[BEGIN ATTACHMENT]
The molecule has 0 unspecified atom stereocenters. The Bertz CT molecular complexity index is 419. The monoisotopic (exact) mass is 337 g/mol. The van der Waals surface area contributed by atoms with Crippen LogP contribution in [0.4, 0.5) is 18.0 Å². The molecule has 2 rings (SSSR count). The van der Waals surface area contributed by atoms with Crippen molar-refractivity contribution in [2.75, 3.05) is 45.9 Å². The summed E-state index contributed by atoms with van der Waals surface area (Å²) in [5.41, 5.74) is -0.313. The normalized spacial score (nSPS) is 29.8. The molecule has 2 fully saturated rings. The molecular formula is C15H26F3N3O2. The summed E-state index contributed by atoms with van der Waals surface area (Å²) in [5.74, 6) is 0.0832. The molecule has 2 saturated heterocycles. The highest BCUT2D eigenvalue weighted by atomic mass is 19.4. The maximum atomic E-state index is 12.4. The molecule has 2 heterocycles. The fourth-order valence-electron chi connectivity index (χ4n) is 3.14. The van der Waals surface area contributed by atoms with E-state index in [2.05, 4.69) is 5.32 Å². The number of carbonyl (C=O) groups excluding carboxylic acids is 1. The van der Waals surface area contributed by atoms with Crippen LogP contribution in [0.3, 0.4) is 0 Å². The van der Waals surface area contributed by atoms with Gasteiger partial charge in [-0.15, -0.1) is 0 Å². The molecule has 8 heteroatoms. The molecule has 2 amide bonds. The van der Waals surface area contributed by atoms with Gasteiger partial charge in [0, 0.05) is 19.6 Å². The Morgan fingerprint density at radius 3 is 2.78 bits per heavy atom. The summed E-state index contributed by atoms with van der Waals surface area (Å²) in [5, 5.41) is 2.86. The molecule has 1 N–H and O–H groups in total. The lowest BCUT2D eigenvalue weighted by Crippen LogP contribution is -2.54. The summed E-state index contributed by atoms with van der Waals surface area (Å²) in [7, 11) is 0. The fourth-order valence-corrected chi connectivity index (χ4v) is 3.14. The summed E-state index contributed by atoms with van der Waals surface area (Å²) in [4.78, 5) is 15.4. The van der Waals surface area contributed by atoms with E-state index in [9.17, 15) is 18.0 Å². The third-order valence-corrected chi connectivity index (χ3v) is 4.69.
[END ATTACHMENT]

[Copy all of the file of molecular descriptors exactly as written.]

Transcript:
The molecule has 0 unspecified atom stereocenters. The Bertz CT molecular complexity index is 419. The monoisotopic (exact) mass is 337 g/mol. The van der Waals surface area contributed by atoms with Crippen LogP contribution in [0.4, 0.5) is 18.0 Å². The molecule has 2 rings (SSSR count). The van der Waals surface area contributed by atoms with Crippen molar-refractivity contribution in [2.75, 3.05) is 45.9 Å². The summed E-state index contributed by atoms with van der Waals surface area (Å²) in [5.41, 5.74) is -0.313. The normalized spacial score (nSPS) is 29.8. The molecule has 2 fully saturated rings. The molecular formula is C15H26F3N3O2. The summed E-state index contributed by atoms with van der Waals surface area (Å²) in [5.74, 6) is 0.0832. The molecule has 2 saturated heterocycles. The highest BCUT2D eigenvalue weighted by atomic mass is 19.4. The maximum atomic E-state index is 12.4. The molecule has 2 heterocycles. The fourth-order valence-electron chi connectivity index (χ4n) is 3.14. The van der Waals surface area contributed by atoms with E-state index in [2.05, 4.69) is 5.32 Å². The number of carbonyl (C=O) groups excluding carboxylic acids is 1. The van der Waals surface area contributed by atoms with Crippen LogP contribution in [0.3, 0.4) is 0 Å². The van der Waals surface area contributed by atoms with Gasteiger partial charge in [-0.15, -0.1) is 0 Å². The molecule has 8 heteroatoms. The molecule has 2 amide bonds. The van der Waals surface area contributed by atoms with Gasteiger partial charge in [0, 0.05) is 19.6 Å². The Morgan fingerprint density at radius 3 is 2.78 bits per heavy atom. The summed E-state index contributed by atoms with van der Waals surface area (Å²) in [5, 5.41) is 2.86. The molecule has 1 N–H and O–H groups in total. The lowest BCUT2D eigenvalue weighted by Crippen LogP contribution is -2.54. The summed E-state index contributed by atoms with van der Waals surface area (Å²) in [7, 11) is 0. The fourth-order valence-corrected chi connectivity index (χ4v) is 3.14. The summed E-state index contributed by atoms with van der Waals surface area (Å²) in [4.78, 5) is 15.4. The van der Waals surface area contributed by atoms with E-state index in [9.17, 15) is 18.0 Å². The third-order valence-corrected chi connectivity index (χ3v) is 4.69.